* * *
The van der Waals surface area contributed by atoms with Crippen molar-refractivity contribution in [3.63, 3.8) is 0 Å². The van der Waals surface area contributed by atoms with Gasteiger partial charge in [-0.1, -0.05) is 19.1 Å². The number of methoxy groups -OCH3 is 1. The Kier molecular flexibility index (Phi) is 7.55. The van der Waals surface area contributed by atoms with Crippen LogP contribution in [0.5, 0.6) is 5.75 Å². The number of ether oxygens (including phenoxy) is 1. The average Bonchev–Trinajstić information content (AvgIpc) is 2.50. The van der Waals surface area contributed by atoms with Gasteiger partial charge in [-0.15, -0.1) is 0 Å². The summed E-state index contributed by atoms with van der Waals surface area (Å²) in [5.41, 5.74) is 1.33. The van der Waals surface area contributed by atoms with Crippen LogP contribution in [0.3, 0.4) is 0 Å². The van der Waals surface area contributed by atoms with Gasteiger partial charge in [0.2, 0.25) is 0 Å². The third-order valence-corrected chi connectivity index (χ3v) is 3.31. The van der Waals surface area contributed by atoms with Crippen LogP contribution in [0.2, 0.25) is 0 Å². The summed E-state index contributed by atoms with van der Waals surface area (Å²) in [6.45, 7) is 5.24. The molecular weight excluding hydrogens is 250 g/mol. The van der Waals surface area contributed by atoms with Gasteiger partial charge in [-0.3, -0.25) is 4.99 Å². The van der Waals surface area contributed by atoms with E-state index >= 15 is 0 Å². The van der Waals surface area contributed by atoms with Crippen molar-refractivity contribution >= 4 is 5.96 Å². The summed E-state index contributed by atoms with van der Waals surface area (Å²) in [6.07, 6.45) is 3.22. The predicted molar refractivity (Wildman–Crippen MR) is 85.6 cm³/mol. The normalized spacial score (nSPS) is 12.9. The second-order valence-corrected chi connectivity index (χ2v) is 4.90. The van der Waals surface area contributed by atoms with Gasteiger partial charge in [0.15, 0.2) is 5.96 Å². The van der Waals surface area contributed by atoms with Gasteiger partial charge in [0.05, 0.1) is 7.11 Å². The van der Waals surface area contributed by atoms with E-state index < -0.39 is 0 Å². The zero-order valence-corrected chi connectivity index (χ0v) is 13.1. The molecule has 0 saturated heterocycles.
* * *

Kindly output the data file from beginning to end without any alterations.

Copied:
The van der Waals surface area contributed by atoms with Crippen molar-refractivity contribution in [3.63, 3.8) is 0 Å². The van der Waals surface area contributed by atoms with Gasteiger partial charge in [-0.1, -0.05) is 19.1 Å². The number of methoxy groups -OCH3 is 1. The Kier molecular flexibility index (Phi) is 7.55. The van der Waals surface area contributed by atoms with Crippen LogP contribution in [0.5, 0.6) is 5.75 Å². The number of ether oxygens (including phenoxy) is 1. The average Bonchev–Trinajstić information content (AvgIpc) is 2.50. The van der Waals surface area contributed by atoms with Gasteiger partial charge in [-0.15, -0.1) is 0 Å². The summed E-state index contributed by atoms with van der Waals surface area (Å²) in [5.41, 5.74) is 1.33. The van der Waals surface area contributed by atoms with Crippen LogP contribution in [0.3, 0.4) is 0 Å². The van der Waals surface area contributed by atoms with Gasteiger partial charge in [0.2, 0.25) is 0 Å². The third-order valence-corrected chi connectivity index (χ3v) is 3.31. The van der Waals surface area contributed by atoms with Crippen LogP contribution in [0.2, 0.25) is 0 Å². The summed E-state index contributed by atoms with van der Waals surface area (Å²) in [6.45, 7) is 5.24. The molecular weight excluding hydrogens is 250 g/mol. The van der Waals surface area contributed by atoms with Gasteiger partial charge in [-0.3, -0.25) is 4.99 Å². The van der Waals surface area contributed by atoms with E-state index >= 15 is 0 Å². The van der Waals surface area contributed by atoms with Crippen molar-refractivity contribution >= 4 is 5.96 Å². The summed E-state index contributed by atoms with van der Waals surface area (Å²) in [6.07, 6.45) is 3.22. The predicted molar refractivity (Wildman–Crippen MR) is 85.6 cm³/mol. The normalized spacial score (nSPS) is 12.9. The second-order valence-corrected chi connectivity index (χ2v) is 4.90. The van der Waals surface area contributed by atoms with Gasteiger partial charge in [0.15, 0.2) is 5.96 Å². The van der Waals surface area contributed by atoms with Gasteiger partial charge in [0.05, 0.1) is 7.11 Å². The van der Waals surface area contributed by atoms with E-state index < -0.39 is 0 Å². The zero-order valence-corrected chi connectivity index (χ0v) is 13.1. The molecule has 0 saturated heterocycles.